Assessing the potential for bicycle-assisted cross-slope estimation



Nault, Andrew

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The objective of this thesis is to assess the suitability of using both raw and processed USGS LiDAR data to determine walkway cross-slope using. Areas with greater than 2% cross-slope exceed the accessibility design guidelines for sidewalk crossslope published as a part of the Americans with Disabilities Act (ADA). A GIS (Geographic Information System) algorithm to produce cross-slopes from LiDAR (Light Imaging, Detection, And Ranging) derived DEMs (Digital Elevation Maps) was utilized for this work, and its accuracy was compared to ground-truth cross-slope from individual LiDAR pules as well as readings from a hand-held digital inclinometer. A secondary objective is to utilize image recognition analysis to identify different the types of walkway surface material used along the surveyed walkway. A tertiary objective is to use a bicycle mounted GoPro camera system capture mono and stereo imagery in conjunction with an iPad or Android-GPS-cellphone used to capture position. In a MATLAB processing environment, GoPro imagery was corrected for lens distortion in both the stereo and mono versions. Imagery location was determined by assigning individual GoPro images (or stereo-pairs) to GPS points in ArcGIS using time as the primary table key. Analyst-derived edge detection was used to find width and then find cross-slope (for the stereo-pairs only) from the 3D stereo-pair point clouds. In addition to building a georeferernced library of images for assessment of walkway condition, There were multiple technical results from this thesis research. It was found that the accuracy of the GPS receiver telemetry was dependent on the presence or absence of cellular-network-geopositional accuracy enhancement subroutines as well as vegetative canopy cover. In terms of cross-slope results it was found that in the context of Fairfax County’s Accotink multi-use trail, there was a greater overall incidence of > 2% crossslope than Poquoson’s Tidewater, marsh-based sidewalk network. DEM accuracy was assessed with two methodologies, with digital inclinometer and by picking out individual LiDAR transect points from a raw point-cloud and using the slope intercept formula. It was found that LiDAR based DEMS underestimated slope as compared to the two ground-truthing methods. The surface classification methods were effective in determining gravel and concrete but less effective in determining the presence of other surface types. This thesis consisted of three phases and occurred in two geographic locations. Phase one and two occurred in Fairfax County’s Accotink Creek multi-use trail. Phase two utilized a cell-network accuracy assisted GPS while phase two did not. The third phase occurred on walkways in the city of Poquoson, Virginia.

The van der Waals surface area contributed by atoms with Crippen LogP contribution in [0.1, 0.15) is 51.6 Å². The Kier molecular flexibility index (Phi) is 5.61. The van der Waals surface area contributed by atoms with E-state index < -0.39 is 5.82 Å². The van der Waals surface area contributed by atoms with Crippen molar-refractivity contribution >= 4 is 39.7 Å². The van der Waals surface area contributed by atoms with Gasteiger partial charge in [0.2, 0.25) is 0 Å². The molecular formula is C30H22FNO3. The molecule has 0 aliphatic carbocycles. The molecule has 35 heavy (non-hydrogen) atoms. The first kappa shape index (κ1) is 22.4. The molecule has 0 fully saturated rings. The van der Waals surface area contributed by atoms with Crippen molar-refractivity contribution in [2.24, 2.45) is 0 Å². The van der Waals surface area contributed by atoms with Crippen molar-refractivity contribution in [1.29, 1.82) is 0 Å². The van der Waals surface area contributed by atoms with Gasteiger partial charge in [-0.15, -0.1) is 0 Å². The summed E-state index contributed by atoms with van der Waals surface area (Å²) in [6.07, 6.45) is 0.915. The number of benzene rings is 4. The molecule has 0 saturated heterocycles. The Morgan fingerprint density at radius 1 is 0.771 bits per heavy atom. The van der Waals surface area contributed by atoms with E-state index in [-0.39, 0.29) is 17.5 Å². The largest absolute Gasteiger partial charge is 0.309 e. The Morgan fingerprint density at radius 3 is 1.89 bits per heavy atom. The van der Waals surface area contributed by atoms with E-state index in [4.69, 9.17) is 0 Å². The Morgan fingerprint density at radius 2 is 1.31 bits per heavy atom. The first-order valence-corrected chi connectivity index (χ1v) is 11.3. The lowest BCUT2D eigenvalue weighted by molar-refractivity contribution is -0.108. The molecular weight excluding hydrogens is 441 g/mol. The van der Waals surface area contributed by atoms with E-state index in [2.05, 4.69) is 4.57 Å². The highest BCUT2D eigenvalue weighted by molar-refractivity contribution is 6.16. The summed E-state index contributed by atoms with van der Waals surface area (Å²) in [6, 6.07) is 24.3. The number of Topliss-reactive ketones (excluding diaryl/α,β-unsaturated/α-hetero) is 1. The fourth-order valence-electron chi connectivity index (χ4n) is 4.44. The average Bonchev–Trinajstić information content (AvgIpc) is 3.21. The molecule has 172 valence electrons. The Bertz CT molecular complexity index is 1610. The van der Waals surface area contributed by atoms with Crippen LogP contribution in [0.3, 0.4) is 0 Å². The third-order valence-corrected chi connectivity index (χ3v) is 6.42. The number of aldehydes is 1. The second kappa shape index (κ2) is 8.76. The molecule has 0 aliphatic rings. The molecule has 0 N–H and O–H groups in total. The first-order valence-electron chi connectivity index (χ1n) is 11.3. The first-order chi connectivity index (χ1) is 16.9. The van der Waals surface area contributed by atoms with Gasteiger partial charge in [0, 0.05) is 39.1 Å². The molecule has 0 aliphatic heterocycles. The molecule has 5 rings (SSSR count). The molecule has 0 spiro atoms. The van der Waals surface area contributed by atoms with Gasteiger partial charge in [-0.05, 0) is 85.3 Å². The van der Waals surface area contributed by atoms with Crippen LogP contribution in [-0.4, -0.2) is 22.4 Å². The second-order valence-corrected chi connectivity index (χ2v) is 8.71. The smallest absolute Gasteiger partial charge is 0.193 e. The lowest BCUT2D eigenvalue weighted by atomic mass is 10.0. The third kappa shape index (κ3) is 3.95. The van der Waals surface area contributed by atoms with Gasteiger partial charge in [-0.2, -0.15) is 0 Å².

Cross-slope, LiDAR, GIS, Bicycle, Assessment, Stereoscopic